Cover of Henley/Hornsby’s “The End of the Innocence, Rick Perry Edition

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I was revisiting this song by Bruce Hornsby and Don Henley recently when word was circulating that Texas governor Rick Perry might end up with the Republican nomination for president.

If you investigate the lyrics a bit, you encounter lines like,

O beautiful for spacious skies
Now those skies are threatening
They’re beating plowshares into swords
For this tired old man that we elected king
Armchair warriors often fail
And we’ve been poisoned by these fairy tales

If these lines are a bit too opaque, you might be tempted, as I was, to look into what Henley thinks they mean. I turned up the following, from “The White Paper: Don Henley’s ‘Inside Job,’ ” Billboard Magazine, April 8, 2000:

What do you think of [the album] The End of the Innocence from 1989?

I still love the song “New York Minute,” and “The Last Worthless Evening” is just straight-ahead pop, but it’s good. And of course, “The End of the Innocence”: that song is very fixed in time. I think it has enough universality that it could still apply to today, but it was about the whole Reagan era.”

Continue reading Cover of Henley/Hornsby’s “The End of the Innocence, Rick Perry Edition

From where does “Jamba” “come.”

Hi, Jamba Juice! Holy smokes what delicious juice!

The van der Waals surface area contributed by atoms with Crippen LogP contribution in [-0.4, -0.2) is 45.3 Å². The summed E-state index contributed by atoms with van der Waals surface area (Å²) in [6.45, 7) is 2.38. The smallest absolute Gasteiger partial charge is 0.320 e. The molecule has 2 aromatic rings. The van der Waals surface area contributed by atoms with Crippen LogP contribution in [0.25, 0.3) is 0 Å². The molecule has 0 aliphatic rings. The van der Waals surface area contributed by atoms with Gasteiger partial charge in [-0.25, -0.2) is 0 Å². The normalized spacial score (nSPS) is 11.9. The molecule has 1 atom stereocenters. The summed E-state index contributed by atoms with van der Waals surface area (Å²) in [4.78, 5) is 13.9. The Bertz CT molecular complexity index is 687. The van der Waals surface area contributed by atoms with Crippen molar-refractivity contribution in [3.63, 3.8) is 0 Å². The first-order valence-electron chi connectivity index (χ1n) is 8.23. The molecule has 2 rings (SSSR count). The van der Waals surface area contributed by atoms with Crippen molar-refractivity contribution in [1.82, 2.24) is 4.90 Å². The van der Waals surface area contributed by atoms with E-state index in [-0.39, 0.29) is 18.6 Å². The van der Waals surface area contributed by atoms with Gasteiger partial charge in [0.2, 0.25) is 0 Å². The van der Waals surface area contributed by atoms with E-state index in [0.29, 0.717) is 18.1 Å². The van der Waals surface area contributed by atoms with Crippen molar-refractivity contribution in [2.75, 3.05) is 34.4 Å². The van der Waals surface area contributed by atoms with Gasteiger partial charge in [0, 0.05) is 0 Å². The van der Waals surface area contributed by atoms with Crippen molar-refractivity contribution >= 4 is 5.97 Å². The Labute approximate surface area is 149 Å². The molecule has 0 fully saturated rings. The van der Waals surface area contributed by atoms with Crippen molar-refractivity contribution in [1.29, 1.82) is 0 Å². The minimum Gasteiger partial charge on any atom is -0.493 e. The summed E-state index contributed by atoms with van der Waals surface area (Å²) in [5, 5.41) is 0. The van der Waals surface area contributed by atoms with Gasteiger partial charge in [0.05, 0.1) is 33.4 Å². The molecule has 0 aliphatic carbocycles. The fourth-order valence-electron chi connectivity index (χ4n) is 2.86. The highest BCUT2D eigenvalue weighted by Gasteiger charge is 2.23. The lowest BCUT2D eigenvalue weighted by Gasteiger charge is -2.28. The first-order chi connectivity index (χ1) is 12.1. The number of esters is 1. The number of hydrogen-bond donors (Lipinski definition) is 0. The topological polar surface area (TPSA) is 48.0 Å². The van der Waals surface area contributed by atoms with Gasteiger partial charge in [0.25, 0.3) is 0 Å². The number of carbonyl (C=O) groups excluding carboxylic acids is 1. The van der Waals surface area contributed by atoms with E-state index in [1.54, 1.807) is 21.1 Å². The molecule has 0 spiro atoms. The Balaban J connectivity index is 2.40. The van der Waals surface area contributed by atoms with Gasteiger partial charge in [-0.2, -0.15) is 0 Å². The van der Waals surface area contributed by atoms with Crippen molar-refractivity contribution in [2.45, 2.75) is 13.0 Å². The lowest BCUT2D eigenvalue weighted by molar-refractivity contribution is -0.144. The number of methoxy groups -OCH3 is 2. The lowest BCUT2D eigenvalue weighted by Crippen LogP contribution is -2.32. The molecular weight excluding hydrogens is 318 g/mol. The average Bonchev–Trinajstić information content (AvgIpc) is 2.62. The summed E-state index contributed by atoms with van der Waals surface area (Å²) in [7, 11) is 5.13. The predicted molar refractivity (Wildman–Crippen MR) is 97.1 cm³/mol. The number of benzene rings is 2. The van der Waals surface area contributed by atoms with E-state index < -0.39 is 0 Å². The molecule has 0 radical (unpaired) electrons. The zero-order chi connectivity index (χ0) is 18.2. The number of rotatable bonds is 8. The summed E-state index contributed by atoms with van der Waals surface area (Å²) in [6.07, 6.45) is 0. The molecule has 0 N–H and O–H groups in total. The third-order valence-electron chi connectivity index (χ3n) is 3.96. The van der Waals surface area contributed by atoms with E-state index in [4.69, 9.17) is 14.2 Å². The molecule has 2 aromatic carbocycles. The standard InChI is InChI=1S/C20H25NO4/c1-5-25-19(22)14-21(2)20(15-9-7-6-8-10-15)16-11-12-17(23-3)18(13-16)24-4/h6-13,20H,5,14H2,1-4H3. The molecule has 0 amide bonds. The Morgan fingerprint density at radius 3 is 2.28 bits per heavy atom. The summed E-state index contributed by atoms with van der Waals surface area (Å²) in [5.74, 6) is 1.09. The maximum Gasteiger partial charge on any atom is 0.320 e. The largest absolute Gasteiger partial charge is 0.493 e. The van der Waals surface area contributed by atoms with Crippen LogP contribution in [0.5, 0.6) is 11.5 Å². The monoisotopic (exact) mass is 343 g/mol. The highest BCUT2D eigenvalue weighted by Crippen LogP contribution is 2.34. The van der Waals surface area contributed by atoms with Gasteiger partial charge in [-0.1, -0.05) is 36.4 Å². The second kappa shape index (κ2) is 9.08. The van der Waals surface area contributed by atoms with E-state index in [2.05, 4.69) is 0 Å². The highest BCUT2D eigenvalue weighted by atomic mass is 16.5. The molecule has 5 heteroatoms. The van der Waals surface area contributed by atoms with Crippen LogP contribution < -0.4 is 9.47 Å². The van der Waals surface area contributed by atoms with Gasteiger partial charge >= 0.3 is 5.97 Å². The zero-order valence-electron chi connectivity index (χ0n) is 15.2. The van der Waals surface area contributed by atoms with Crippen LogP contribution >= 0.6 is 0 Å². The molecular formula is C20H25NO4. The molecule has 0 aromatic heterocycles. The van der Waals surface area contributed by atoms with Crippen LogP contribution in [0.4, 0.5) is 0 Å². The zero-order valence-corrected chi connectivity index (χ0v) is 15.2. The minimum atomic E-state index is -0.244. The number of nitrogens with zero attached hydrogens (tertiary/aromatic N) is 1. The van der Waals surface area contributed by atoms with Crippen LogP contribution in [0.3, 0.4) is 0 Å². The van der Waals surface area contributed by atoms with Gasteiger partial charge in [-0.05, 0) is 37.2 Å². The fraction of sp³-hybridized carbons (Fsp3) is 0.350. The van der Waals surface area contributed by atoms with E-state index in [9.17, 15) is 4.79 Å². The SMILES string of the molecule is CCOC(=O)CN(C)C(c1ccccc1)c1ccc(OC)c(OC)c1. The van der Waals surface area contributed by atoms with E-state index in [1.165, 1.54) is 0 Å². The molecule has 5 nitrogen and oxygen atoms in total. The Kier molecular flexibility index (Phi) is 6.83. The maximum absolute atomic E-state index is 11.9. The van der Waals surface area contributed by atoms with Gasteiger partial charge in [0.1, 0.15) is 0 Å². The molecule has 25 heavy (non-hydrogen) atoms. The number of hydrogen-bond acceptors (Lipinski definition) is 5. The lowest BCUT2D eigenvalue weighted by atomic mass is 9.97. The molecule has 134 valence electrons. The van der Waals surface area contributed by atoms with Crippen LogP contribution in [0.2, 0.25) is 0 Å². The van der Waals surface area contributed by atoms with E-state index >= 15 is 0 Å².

Hey, what does “jamba” mean?

Somebody on the Internet says that “Jamba,” in West African, means “celebration.” Yeah right! “West African” isn’t even a language, random Internet person!



 

Mmm-mmm! Love that juicy goodness!

Did you know that there’s a place in Angola named Jamba? According to some other Internet person, to Angolans, “jamba” means “elephant.”

Sluuuuuuuuuuuuuurp! That’s me with some delicious Elephant Juice. (If that’s what it is. Is it?)



 

Did you know you can use Google Translator to see what “jamba” means in Swahili? Neither did I. You should try it, though, if you haven’t already. (Hint: it means “fart.”)


Hello Clifton,

Thank you for taking the time to contact us and for the compliments. Over the years, Jamba has worked very hard to formulate a balance between taste and health and we are very excited about all of the new products we have brought into our stores.

Jamba is derived from the African word jama, which means “to celebrate.” We added a “b” to make Jamba.

We’re delighted to have you as a Jamba customer and we’re looking forward to the next time we serve you.

Sincerely,
Rachel
Jamba Juice
Guest Services
1-866-4RFRUIT

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